4 Ways to Protect Your Online Privacy
Tara Christianson
October 18, 2022 — Read in 7.4 mins · 1483 words

Online privacy is a major concern worldwide, including in the real estate industry. Fraud can lead to a loss of money or identity theft, with the added risk of also compromising clients and vendors you work with as well as friends and family. The care you should be taking to protect yourself in your offline activities should be echoed in the care you take in online activities. Here are 4 ways you can start to protect your online privacy:

1. What you share online.

How open are your social media profiles? What websites, videos, and images come up when someone Googles your name? Do you have location sharing enabled on all of your apps? Do you “check into” places online or share the locations along with your posts? Do you take online tests that share the results of, “What’s your favorite color?” or “Your alter ego’s name is the name of your first pet and the street you lived on when you were little”?

The answers to these questions can reveal more information about you than you wanted anyone else to know. Information is readily sold by social media companies like Facebook and Google based on everything from groups you’re a member of to searches you perform on either site, although it’s supposed to be sold without certain important identifiers. But you also could be directly revealing information  — everything from your children’s names to phone numbers, addresses, and more — that you never meant to.

Sometimes, though, it’s just as easy to find out information about someone simply by clicking on their social media profile. If you haven’t locked down your Facebook profile or turned your Instagram profile to private, you may be sharing more information about yourself than you think. And it’s not just you that you should be worried about. Giving friends and family members, or even people who have connected with you on one of these sites, the ability to tag you in images or posts without your knowledge (or the ability to review) can make you vulnerable to a wider spectrum of people. 

One of the easiest things you can do today is to go through all the Privacy and Security settings of each social media platform you have a profile on. Take care with what online quizzes you take and where they originate from. Make sure your Friends list is hidden from anyone who isn’t already a Friend — those lists can be used to message people asking them to click on suspicious links or asking for money.

Locations should still be shared under the right circumstances, but consider waiting until after you’ve left or after you’ve come back from vacation to talk about where you were and for how long. Also, remember that current and potential real estate clients are paying attention! What impression about you and your brand do you want them to leave with after they see, read, or hear what you’ve last posted online?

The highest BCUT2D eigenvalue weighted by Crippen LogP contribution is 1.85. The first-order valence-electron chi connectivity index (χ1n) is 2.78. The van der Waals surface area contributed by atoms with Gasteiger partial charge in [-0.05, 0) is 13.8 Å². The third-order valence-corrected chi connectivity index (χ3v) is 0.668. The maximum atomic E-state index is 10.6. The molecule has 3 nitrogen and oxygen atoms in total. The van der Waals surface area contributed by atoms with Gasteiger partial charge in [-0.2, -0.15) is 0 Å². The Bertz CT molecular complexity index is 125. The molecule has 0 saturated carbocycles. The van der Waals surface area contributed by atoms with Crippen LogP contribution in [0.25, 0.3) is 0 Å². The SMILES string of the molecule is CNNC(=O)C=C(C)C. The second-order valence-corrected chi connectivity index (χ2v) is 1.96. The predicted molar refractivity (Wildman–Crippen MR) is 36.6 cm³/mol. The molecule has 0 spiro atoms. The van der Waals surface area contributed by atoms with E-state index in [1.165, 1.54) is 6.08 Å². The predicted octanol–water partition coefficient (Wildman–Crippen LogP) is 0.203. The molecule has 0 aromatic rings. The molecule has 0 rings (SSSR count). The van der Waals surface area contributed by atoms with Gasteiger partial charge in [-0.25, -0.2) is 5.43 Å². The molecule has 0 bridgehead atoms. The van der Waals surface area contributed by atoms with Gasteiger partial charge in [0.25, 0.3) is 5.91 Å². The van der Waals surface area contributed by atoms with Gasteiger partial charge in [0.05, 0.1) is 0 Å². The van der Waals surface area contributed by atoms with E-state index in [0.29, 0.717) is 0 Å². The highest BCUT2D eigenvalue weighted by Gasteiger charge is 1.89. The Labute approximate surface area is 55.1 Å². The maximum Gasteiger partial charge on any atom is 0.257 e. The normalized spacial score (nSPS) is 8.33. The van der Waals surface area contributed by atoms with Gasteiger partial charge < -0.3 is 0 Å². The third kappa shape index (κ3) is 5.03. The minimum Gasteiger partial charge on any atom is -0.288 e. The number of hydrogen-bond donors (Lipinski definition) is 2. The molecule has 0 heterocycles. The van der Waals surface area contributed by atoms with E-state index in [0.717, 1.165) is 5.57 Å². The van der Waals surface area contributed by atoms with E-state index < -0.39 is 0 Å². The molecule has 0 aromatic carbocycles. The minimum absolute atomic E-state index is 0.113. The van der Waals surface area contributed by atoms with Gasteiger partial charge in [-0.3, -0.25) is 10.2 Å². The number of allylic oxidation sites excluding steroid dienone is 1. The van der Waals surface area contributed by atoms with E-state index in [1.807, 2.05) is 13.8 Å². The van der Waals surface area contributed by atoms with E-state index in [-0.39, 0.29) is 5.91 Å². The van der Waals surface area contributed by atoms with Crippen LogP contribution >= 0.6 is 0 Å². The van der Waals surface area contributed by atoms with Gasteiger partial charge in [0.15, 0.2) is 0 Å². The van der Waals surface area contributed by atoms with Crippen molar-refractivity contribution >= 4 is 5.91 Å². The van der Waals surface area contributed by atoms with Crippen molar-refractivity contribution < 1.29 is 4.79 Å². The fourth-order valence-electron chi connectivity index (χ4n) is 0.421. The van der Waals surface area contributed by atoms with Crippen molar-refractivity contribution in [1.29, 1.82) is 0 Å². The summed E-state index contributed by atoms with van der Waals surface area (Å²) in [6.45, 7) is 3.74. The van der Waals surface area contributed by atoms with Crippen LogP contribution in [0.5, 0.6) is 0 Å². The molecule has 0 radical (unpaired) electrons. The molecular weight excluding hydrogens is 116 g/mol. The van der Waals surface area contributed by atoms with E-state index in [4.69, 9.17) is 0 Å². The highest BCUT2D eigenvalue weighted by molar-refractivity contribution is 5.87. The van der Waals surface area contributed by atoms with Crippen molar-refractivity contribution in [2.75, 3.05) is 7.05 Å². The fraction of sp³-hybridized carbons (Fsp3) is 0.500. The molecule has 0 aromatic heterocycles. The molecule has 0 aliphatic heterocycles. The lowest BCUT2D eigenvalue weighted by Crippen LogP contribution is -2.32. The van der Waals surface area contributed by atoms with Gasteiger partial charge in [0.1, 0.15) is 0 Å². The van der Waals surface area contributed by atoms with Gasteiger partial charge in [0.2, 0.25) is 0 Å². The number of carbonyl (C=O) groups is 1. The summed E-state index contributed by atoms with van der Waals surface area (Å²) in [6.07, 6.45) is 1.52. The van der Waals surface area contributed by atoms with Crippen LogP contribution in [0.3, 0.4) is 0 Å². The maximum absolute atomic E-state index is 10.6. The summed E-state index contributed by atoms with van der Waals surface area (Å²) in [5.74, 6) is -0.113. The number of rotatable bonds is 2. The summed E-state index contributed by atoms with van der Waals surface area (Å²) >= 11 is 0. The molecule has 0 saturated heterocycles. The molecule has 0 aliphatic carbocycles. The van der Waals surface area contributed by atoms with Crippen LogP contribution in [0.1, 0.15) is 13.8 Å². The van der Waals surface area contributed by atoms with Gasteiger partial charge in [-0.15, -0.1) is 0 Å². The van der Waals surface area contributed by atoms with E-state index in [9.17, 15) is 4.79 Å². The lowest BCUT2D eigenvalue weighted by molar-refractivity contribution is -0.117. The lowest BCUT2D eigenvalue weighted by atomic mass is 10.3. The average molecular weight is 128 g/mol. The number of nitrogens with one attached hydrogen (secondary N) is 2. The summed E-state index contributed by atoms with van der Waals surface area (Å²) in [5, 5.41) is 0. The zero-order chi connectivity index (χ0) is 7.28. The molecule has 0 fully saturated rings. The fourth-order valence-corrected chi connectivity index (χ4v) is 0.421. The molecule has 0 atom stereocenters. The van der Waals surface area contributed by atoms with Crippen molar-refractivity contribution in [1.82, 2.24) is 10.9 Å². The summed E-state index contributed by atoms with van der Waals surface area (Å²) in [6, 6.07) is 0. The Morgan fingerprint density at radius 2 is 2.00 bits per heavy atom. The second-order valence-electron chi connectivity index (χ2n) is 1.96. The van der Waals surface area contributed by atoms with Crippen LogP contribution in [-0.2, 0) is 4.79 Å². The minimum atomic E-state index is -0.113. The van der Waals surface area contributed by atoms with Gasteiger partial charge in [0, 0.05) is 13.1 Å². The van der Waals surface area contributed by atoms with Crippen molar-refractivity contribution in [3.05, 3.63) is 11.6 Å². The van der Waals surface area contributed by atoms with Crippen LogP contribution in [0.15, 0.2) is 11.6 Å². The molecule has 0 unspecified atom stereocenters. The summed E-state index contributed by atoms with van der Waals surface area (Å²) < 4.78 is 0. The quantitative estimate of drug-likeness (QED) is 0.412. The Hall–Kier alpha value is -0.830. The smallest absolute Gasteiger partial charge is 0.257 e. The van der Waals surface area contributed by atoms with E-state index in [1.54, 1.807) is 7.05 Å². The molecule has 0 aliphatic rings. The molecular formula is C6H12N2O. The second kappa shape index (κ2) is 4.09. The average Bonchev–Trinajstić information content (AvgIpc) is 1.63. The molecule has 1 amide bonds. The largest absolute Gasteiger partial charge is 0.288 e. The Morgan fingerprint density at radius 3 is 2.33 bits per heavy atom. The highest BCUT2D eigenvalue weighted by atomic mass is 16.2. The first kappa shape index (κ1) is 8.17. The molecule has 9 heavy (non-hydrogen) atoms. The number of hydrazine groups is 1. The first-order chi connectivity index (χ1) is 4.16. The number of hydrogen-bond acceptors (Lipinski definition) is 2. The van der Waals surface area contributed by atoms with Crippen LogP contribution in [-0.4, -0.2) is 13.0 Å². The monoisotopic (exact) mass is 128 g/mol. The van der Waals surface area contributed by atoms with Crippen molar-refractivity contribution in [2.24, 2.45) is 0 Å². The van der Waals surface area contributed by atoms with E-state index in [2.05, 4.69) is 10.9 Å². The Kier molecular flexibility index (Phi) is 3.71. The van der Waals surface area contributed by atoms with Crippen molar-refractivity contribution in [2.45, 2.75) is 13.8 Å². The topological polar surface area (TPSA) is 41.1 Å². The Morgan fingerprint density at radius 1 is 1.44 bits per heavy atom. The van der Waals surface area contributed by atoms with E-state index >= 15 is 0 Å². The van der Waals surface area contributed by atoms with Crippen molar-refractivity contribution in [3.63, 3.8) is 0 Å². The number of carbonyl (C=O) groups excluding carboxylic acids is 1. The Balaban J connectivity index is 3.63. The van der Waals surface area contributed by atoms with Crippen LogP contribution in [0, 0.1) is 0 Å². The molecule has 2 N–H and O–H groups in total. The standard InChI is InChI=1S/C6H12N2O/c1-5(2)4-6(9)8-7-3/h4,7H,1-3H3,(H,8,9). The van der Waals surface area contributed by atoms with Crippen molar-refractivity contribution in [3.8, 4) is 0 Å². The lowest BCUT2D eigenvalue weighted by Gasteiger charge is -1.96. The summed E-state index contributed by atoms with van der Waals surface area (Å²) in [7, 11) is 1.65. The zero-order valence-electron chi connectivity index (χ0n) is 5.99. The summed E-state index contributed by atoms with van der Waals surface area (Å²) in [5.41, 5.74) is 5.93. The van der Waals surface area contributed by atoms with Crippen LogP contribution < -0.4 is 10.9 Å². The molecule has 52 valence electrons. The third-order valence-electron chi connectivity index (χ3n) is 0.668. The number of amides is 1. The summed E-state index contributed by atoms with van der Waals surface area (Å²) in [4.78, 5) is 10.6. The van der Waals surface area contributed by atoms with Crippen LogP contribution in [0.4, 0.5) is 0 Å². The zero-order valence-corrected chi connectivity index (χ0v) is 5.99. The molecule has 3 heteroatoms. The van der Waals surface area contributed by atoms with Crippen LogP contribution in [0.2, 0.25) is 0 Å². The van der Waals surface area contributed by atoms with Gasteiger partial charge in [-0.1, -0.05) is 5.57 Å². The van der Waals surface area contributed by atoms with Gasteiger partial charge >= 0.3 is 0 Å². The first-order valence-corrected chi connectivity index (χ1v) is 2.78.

Finally, be careful with security questions. If someone gets ahold of your email account and wants to log in to your bank account, they can guess the answer to your security questions based on the information you’ve shared online in the past. To help mitigate some of us, more and more apps and websites are insisting on two-factor authentication (also known as 2FA). Two-factor authentication is a means of securing authentication about your identity via two methods, usually a password used on one device and a text with a code or another form of acknowledgment on a mobile device, and should be considered. 

2. Use a password management system.

Even though two-factor authentication is becoming more prevalent and adopted by more people, passwords and social logins are still the most popular method of gaining access to accounts. A social login is when you use the same login information across multiple sites that you use to log into a social media account i.e. when a website allows you to log into your Facebook or Google account instead of creating a new account 

There are a few basic rules around passwords that are fairly easy to implement. The first is to avoid using any word, date, or word + numbers that are easy to associate with you. So, don’t use your phone number, or your wedding location + date, or your kid’s name + birthdate if this is information that could be found by anyone looking for it online.